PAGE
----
Crime Stoppers and NSW Police Force join the eSafety Commissioner to keep children safer online

Editor’s Note: For further information please contact Crime Stoppers Media Officer, Cecelia Haddad, ceceliah@crimestoppersworld.com or phone 0411 264 948

Crime Stoppers and the NSW Police Force have joined forces with the eSafety Commissioner to launch a Child Protection campaign to combat child sexual abuse and unwanted contact online.

The campaign will run as a pilot in NSW and is the first time a joint initiative between Crime Stoppers/Police and eSafety has taken place. Aimed at parents and carers, the education and awareness campaign will focus on two key crime areas: child sexual abuse material and unwanted contact online.

Child sexual abuse material is rife on the internet.

In the 2018-2019 financial year, eSafety’s Cyber Report Team finalised statutory investigations into more than 8,000 images and videos depicting child sexual abuse. Over 99 percent of these investigations were completed within two business days and notified to the Australian Federal Police or the INHOPE network.

Crime Stoppers, the NSW Police Force and eSafety are asking the community to be vigilant online. If someone suspects or sees something related to online child sexual abuse it should be reported immediately so action can be taken.  

Predators are increasingly gaining access to children online through popular apps, games and social media sites to solicit sexual images or video, or harm them physically.

Research by eSafety has revealed 1 in 4 young people have been contacted by a stranger online. The joint campaign will help parents and carers understand the warning signs of unwanted contact, protect their child’s privacy online, and to report suspicious activity.  

Minister for Communications, Cyber Safety and the Arts, the Hon Paul Fletcher said the campaign is an important initiative to encourage parents and carers to consider the online safety of children in their care.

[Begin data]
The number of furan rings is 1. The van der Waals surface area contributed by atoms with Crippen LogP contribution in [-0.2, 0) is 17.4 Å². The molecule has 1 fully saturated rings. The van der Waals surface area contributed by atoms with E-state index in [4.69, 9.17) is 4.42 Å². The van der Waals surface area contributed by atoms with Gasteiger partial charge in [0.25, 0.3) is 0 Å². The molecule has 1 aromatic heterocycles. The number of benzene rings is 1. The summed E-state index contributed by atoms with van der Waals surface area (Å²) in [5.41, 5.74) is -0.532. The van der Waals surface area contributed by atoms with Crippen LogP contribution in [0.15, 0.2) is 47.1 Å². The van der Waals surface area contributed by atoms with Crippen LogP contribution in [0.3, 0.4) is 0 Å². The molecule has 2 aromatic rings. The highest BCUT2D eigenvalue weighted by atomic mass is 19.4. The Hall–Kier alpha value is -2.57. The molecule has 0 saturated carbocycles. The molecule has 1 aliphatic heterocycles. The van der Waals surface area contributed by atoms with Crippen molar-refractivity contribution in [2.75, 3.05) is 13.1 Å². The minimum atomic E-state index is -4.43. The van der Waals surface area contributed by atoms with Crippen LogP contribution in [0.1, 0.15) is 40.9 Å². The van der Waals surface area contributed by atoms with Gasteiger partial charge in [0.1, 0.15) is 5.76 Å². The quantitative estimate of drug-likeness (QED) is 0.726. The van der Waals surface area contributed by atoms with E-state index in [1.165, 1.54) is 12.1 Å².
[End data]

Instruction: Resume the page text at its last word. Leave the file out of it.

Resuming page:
“The online safety of children is a shared responsibility - everyone has a role to play in combatting predatory behaviour online, such as unwanted and harmful contact from strangers. There’s a clear obligation on companies to design, develop and deploy all their products and services with user safety in mind, but I also urge all parents and carers to educate themselves about the risks children can face when using the internet. The information available through the eSafety Commissioner, NSW Police and Crime Stoppers as part of this campaign are valuable resources to help parents and carers have much needed conversations with the children in their lives about staying safe online.”
The eSafety Commissioner, Ms Julie Inman Grant, wants everyone to be more aware of the dangers to children online, and the strategies for reducing risks and reporting suspect online behaviour.

“Child abuse and exploitation can happen online. The predator could be a stranger, online ‘friends’ your child has not met face-to-face, or someone they actually know. We are asking parents to talk to their child before a predator does and make sure that parents are armed with the right responses & strategies”, said Ms Inman Grant.

NSW Crime Stoppers CEO, Peter Price AM, said we cannot underestimate the valuable contribution the community plays in helping to stop, solve and prevent crime.

 “Reporting these crimes enable authorities to shut down the illegal content and catch the offenders. We are asking parents to closely monitor their child’s online activity. If they see or suspect anything of a suspicious or uncomfortable nature, say something”, said CEO, NSW Crime Stoppers, Mr Peter Price AM.

Crime Stoppers in conjunction with eSafety have developed a series of Education Fact Sheets on its website, www.nsw.crimestoppers.com.au for parents and carers to download. The Fact Sheets will provide more detailed information on reporting child sexual abuse material and prevention strategies to keep children safe online.

“With many crimes there are usually witnesses but online crimes happen in the privacy of a child’s phone or computer.  We rely on parents and carers to report what they see or know. A preferred outcome is prevention, so parents please monitor your child’s online activity and educate them on how to spot the danger signs,” Price said.

“We know that a whole-of-community approach is necessary to effectively tackle criminal behaviour.”

 

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